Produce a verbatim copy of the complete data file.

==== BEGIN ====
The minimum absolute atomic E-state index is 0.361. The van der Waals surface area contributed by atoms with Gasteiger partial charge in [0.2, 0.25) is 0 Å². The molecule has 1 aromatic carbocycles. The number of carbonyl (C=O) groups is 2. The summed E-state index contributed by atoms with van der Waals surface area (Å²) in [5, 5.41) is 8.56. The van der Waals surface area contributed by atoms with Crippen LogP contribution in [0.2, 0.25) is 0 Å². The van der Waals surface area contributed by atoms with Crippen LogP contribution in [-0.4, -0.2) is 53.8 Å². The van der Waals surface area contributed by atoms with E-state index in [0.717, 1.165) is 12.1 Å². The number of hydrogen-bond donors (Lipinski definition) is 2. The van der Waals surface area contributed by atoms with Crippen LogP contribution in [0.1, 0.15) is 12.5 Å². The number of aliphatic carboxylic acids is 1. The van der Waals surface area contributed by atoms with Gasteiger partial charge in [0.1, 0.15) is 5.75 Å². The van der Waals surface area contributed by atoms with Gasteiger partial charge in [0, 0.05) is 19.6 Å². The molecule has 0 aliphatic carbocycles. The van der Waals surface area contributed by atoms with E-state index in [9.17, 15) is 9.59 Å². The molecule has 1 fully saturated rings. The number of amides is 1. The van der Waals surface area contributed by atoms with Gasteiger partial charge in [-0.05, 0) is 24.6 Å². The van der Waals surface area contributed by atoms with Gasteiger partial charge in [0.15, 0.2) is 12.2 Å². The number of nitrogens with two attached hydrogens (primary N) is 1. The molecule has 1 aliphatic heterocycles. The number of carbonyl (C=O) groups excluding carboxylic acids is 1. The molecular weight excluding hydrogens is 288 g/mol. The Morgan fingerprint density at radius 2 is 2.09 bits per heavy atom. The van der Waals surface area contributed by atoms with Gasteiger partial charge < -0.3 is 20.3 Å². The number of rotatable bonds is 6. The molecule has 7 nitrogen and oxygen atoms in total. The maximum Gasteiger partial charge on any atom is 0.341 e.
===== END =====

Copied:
The minimum absolute atomic E-state index is 0.361. The van der Waals surface area contributed by atoms with Gasteiger partial charge in [0.2, 0.25) is 0 Å². The molecule has 1 aromatic carbocycles. The number of carbonyl (C=O) groups is 2. The summed E-state index contributed by atoms with van der Waals surface area (Å²) in [5, 5.41) is 8.56. The van der Waals surface area contributed by atoms with Crippen LogP contribution in [0.2, 0.25) is 0 Å². The van der Waals surface area contributed by atoms with Crippen LogP contribution in [-0.4, -0.2) is 53.8 Å². The van der Waals surface area contributed by atoms with E-state index in [0.717, 1.165) is 12.1 Å². The number of hydrogen-bond donors (Lipinski definition) is 2. The van der Waals surface area contributed by atoms with Crippen LogP contribution in [0.1, 0.15) is 12.5 Å². The number of aliphatic carboxylic acids is 1. The van der Waals surface area contributed by atoms with Gasteiger partial charge in [0.1, 0.15) is 5.75 Å². The van der Waals surface area contributed by atoms with Gasteiger partial charge in [0, 0.05) is 19.6 Å². The molecule has 0 aliphatic carbocycles. The van der Waals surface area contributed by atoms with E-state index in [9.17, 15) is 9.59 Å². The molecule has 1 fully saturated rings. The number of amides is 1. The van der Waals surface area contributed by atoms with Gasteiger partial charge in [-0.05, 0) is 24.6 Å². The van der Waals surface area contributed by atoms with Gasteiger partial charge in [0.15, 0.2) is 12.2 Å². The number of nitrogens with two attached hydrogens (primary N) is 1. The molecule has 1 aliphatic heterocycles. The number of carbonyl (C=O) groups excluding carboxylic acids is 1. The molecular weight excluding hydrogens is 288 g/mol. The Morgan fingerprint density at radius 2 is 2.09 bits per heavy atom. The van der Waals surface area contributed by atoms with Gasteiger partial charge < -0.3 is 20.3 Å². The number of rotatable bonds is 6. The molecule has 7 nitrogen and oxygen atoms in total. The maximum Gasteiger partial charge on any atom is 0.341 e.